On March 24, 2016, football lost one of the most talented and recognisable players in the history of the game as Johan Cruyff, an icon for his generation, passed away at the age of 68.
The Dutchman epitomized football in the 1970s, becoming the first man to be named European Footballer of the Year on three separate occasions while also inspiring the Dutch national side to become one of the most appreciated teams of the day thanks to his philosophy of “Total Football.”
Born on April 25, 1947, Cruyff’s father was a grocer and the family home was directly across the road from Ajax’s stadium where his mother used to clean the club’s offices, she can be credited with one of the greatest talents in world football being discovered when she persuaded the club to sign her son at the age of just 12.
With the help and encouragement of Ajax’s English coach, Vic Buckingham, Cruyff was given his senior debut at 17 and so a superstar was born who would not only become an icon of the game but a revolutionary too, changing the way it was played during one of the most celebrated and decorated careers in history.
In his first full season with Ajax the club won the title, in no small part thanks to Cruyff’s phenomenal scoring record of 25 goals in 23 games, the following season Ajax defended their title and lifted the Dutch cup which completed Cruyff’s first ever double; he also ended the season as the top scorer in the Eredivisie with 33 goals.
Between 1964 and 1973 Cruyff won no fewer than six league titles and four domestic cup competitions with Ajax while winning three consecutive European Cups; the first team to do so since Real Madrid in the 1950s with the likes of Di Stefano and Puskas in their ranks.
In 1973 Cruyff moved to Barcelona for £922,000, a transfer which doubled the previous world record fee for a player, but it was a price that he quickly justified as the club, who were in the relegation zone when Cruyff arrived, won the La Liga title six months later for the first time in 14 years, while in 1974 he received his third European Footballer of the Year award in four years.
But for a player who had achieved so much at domestic level, Cruyff’s international career was something of a disappointment. The Netherlands finished runners-up in the 1974 World Cup having comfortably eased their way to the final by beating Argentina and Brazil; but would fall agonisingly short in the final, losing 2-1 to West Germany.
Even so, in his 48 matches in the orange shirt of Holland Cruyff found the net 33 times and the team never lost a game in which he scored. However, he also became the first Dutch player to be sent off in his second ever game for the Netherlands as the star was no stranger to controversy when it came to the national side.
As well as successfully campaigning for better conditions for professional footballers he also refused to play a game against Poland due to the fact there was not sufficient insurance in place should he be injured and even had special shirts made for him by Adidas with just two stripes down the arm having signed a boot deal with rival sponsors Puma.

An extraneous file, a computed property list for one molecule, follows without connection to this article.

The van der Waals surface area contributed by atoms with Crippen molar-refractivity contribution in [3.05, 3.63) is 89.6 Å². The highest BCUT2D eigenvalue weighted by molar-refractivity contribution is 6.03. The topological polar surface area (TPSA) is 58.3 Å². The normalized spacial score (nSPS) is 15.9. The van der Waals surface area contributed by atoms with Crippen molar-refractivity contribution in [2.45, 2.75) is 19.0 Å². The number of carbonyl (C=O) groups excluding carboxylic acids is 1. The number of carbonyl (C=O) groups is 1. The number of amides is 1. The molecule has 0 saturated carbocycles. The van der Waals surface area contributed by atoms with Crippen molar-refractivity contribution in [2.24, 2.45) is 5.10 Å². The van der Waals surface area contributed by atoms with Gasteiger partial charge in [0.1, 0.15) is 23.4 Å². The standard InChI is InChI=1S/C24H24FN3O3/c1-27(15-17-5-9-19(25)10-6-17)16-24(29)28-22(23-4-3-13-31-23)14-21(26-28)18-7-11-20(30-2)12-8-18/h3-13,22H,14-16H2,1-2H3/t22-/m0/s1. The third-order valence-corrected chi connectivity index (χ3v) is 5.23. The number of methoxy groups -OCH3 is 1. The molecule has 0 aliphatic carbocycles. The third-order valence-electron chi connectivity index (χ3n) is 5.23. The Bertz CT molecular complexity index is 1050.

Having helped the national team qualify for the upcoming World Cup, Cruyff retired from international football in October 1977 after a row with the manager, which was typical of the man who wasn’t afraid to make his feelings known both on and off the pitch.
After leaving the Nou Camp in 1978 Cruyff headed to America as the North American Soccer League attracted some of the greatest names in the game; signing a lucrative deal with the Los Angeles Aztecs and being voted NASL Player of the Year in his first season.
However, one of the greatest players in the world was seen as something of a footballing mercenary in The States, drifting from club to club in an effort to boost attendance levels while being paid handsomely in the process and he soon returned to Europe in 1981 to join boyhood side Ajax once again after something of a disappointing spell with Levante in Spain.
Cruyff won two league titles in Amsterdam but when the club failed to offer him another deal he signed for arch-rivals Feyenoord instead and his revenge was sweet as he helped them win the Eredivisie for the first time in a decade as part of a league and cup double alongside a young Ruud Gullit.
After hanging up his boots Cruyff excelled in the dugout in the same way that he had on the pitch and on returning to his beloved Ajax, this time as manager, Cruyff led the side to Dutch Cup success in 1986 and again in 1987, along with the Cup Winners’ Cup thanks to the likes of Marco van Basten, Frank Rijkaard and Dennis Bergkamp who had come through the youth academy.
But it was with Barcelona that Cruyff reached his pinnacle. He masterminded the Catalans’ four consecutive La Liga titles between 1990 and 1994, while he would also win the European Cup against Sampdoria at Wembley in 1992.
Johan Cruyff wasn’t just one of the most elegant and charismatic footballers to ever to play the game, he can also be credited for a playing style that many sides have tried to emulate, but few have succeeded, long before the likes of Pep Guardiola’s ticki-taka at Barca with Messi and Iniesta.
A true maverick to the last his mantra was simple, if a player wanted to go on a surging run or join a counter-attack then so be it; ensuring each team he played for or managed was a pleasure to watch, while making the game beautiful once again during a period when violence, racism and tragedy in the sport was sadly rife.
This article first appeared on The Sportsman on 24/03/2018